The Gumtree Blog


Thursday 15 November 2018, by

Gumtree research highlights the unnecessary purchases people make on shopping discount days, encouraging people to think before they shop


  • 61% of shoppers feel pressured to buy something on Black Friday, up from 23% in 2017
  • 33% of people admit to buying something they already have, just because it’s cheap
  • Top 10 ‘Black Friday regrets’ include clothing, coffee machines and handbags


Embargoed for 15.11.18: Research out today reveals Brits have wasted a staggering £3.9bn* on Black Friday purchases they haven’t used or even remember buying.  These unnecessary purchases come from the fact that 61% of deal hunters feel ‘pressured’ to buy something on the discount shopping day, up from 23% in 2017, often only to find that they have a similar item at home (33%).


When bargains turn into bad buys

The study by Gumtree and Opinion Matters** found that out of the 40% of Brits who have shopped on Black Friday, 15% can’t even remember what they bought, up from 13% in 2017 – leading many people to regret their purchasing decisions. The Black Friday items Brits most regret buying include clothing, followed by coffee machines and handbags. Other items on the list include extravagant drones, faddy smoothie makers and cutting-edge smart assistants.


Brits’ Top 10 Black Friday Regrets:

  1. Clothing
  2. Coffee machine
  3. Handbags
  4. TV
  5. Tablet
  6. Drone
  7. Mobile device
  8. Smoothie maker
  9. Smart assistant (e.g. Amazon Echo)
  10. Slow cooker


Men most pressured to spend

The study found that men (65%) are more likely to feel pressured to buy something on Black Friday compared to women (58%), spending £143 each on average, compared to the £121 spent by women. Those aged between 45 and 54-years-old spend the most, forking out £146 each, followed by those aged 55+ (£143) and 35 to 44-year-olds (£135). Of those who had a Black Friday regret, just 43% returned the item back to the retailer, resulting in items left redundant across the country.


Financial expert, Jasmine Birtles, said: “Like trick-or-treating, Black Friday is another ‘tradition’ we have picked up from America, aimed at making us spend silly money on silly things. The only way to win at Black Friday is to be very clear beforehand what you want to buy for yourself, or someone else, and how much it usually costs. If you see that item in the Black Friday sale then by all means pick it up. If you don’t, then close your laptop and get on with your life. There are so many other things to think about in the run up to Christmas, don’t let yourself get distracted.”


Matt Button, Interim Head of Marketing at Gumtree, said: “Discount days are designed to get shoppers to spend on things they may not necessarily need, and being so close to Christmas, Black Friday plays into the idea that you’re saving money whilst stocking up on essential festive items. But, as our research shows, people are more likely to get caught up in a shopping frenzy, resulting in many regretting their Black Friday buys. To make sure every penny is spent wisely, plan ahead for what you really need for Christmas by using sites like Gumtree to find once-loved items local to you. From Christmas decorations to practical hosting solutions like extra chairs and tables, it’s a simple, easy and cost-effective way to keep your Christmas spend under control.”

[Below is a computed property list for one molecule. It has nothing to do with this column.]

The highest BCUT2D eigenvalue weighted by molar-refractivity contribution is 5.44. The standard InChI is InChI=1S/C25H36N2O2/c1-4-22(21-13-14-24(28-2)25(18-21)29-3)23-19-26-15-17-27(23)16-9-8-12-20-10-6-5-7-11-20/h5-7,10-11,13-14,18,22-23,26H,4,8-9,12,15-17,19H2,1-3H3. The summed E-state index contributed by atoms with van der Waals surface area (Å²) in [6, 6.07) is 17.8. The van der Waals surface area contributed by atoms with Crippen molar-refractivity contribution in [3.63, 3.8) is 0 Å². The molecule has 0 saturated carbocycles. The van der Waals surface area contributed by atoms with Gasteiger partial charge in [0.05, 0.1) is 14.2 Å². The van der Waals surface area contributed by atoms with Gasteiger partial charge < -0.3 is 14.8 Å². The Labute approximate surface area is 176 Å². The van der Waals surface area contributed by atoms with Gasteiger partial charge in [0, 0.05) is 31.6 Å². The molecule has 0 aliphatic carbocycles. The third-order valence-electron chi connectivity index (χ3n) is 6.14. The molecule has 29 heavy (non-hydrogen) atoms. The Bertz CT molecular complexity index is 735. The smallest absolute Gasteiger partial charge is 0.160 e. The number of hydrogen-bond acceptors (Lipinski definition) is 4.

Financial expert Jasmine Birtles offers her top tips to shopping more mindfully this Christmas:

  1. Think about what you need to buy, find out how much each item should cost and only look for those products in the sales. If they’re not on offer, stop shopping and go and do something else.
  2. Think about what will really make a difference this Christmas – and whether all the things you need, need to be new. For example, if you’re hosting friends or family over the Christmas period, you might be better off looking on an online marketplace like Gumtree for local solutions like Christmas decorations, extra chairs or party games rather than battling it out online or on the high street
  3. If there’s any possibility that you could be tempted by ‘amazing’ deals in the shops, simply avoid the high street on the big discount days. If you’re in the shop, you won’t want to stop!
  4. If you can’t keep away, find out if retailers will match prices. Some stores like John Lewis will match the price offered in other stores (though not online ones like Amazon). So challenge them if you find, say, a pair of boots in another store at 20% less. Take a photo and then see if they’ll give you the discount too.
  5. Start early. Online Black Friday deals traditionally start at the stroke of midnight, so if there is something big you’re dying to get, it’s worth staying up to make sure you get it. More often now though, retailers start their Black Friday deals a week or more before the day, so make sure you’re signed up to their emails to find out what’s on offer and when.
  6. If you’re likely to get carried away, check the returns policy. You can only return a non-faulty item for an exchange or refund if the retailer allows that in their returns policy. Legally they don’t have to if you just change your mind.
  7. Check the price, not the money off. Even if something is 70% off, if the resulting price is more than you would normally want to pay for that item, then it’s still too expensive. Be strong. Don’t be tempted by the alleged ‘savings’. It’s the end price that matters!


About the research

*66,040,200 (UK population according to 2017 ONS data) x £59.19 = £3,908,919,438

**All figures, unless otherwise stated, are from Opinion Matters. Total sample size was 2,001 UK adults aged 18+. Fieldwork was undertaken between the 5th until 8th November 2018


For more information, please contact:

Fergus Campbell

M: +44 (0) 7825 682372



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